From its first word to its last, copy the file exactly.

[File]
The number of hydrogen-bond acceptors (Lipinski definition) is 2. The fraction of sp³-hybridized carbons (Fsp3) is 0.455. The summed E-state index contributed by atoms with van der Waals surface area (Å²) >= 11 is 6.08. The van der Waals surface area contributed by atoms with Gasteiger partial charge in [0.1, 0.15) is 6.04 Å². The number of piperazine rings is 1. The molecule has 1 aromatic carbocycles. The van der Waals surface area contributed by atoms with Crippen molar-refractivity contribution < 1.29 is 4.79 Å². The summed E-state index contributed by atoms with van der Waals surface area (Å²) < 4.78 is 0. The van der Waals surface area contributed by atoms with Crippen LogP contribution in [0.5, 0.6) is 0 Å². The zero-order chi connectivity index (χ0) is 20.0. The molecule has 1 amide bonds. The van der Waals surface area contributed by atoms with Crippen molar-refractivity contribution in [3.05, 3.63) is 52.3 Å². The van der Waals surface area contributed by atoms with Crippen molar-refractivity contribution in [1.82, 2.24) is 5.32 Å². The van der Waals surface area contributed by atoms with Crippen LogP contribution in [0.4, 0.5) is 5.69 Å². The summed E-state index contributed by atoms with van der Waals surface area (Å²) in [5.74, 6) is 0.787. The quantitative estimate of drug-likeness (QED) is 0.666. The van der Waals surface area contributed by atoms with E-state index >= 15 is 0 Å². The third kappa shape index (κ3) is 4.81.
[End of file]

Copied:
The number of hydrogen-bond acceptors (Lipinski definition) is 2. The fraction of sp³-hybridized carbons (Fsp3) is 0.455. The summed E-state index contributed by atoms with van der Waals surface area (Å²) >= 11 is 6.08. The van der Waals surface area contributed by atoms with Gasteiger partial charge in [0.1, 0.15) is 6.04 Å². The number of piperazine rings is 1. The molecule has 1 aromatic carbocycles. The van der Waals surface area contributed by atoms with Crippen molar-refractivity contribution < 1.29 is 4.79 Å². The summed E-state index contributed by atoms with van der Waals surface area (Å²) < 4.78 is 0. The van der Waals surface area contributed by atoms with Crippen LogP contribution in [0.5, 0.6) is 0 Å². The zero-order chi connectivity index (χ0) is 20.0. The molecule has 1 amide bonds. The van der Waals surface area contributed by atoms with Crippen molar-refractivity contribution in [3.05, 3.63) is 52.3 Å². The van der Waals surface area contributed by atoms with Crippen molar-refractivity contribution in [1.82, 2.24) is 5.32 Å². The van der Waals surface area contributed by atoms with Crippen LogP contribution in [0.4, 0.5) is 5.69 Å². The summed E-state index contributed by atoms with van der Waals surface area (Å²) in [5.74, 6) is 0.787. The quantitative estimate of drug-likeness (QED) is 0.666. The van der Waals surface area contributed by atoms with E-state index >= 15 is 0 Å². The third kappa shape index (κ3) is 4.81.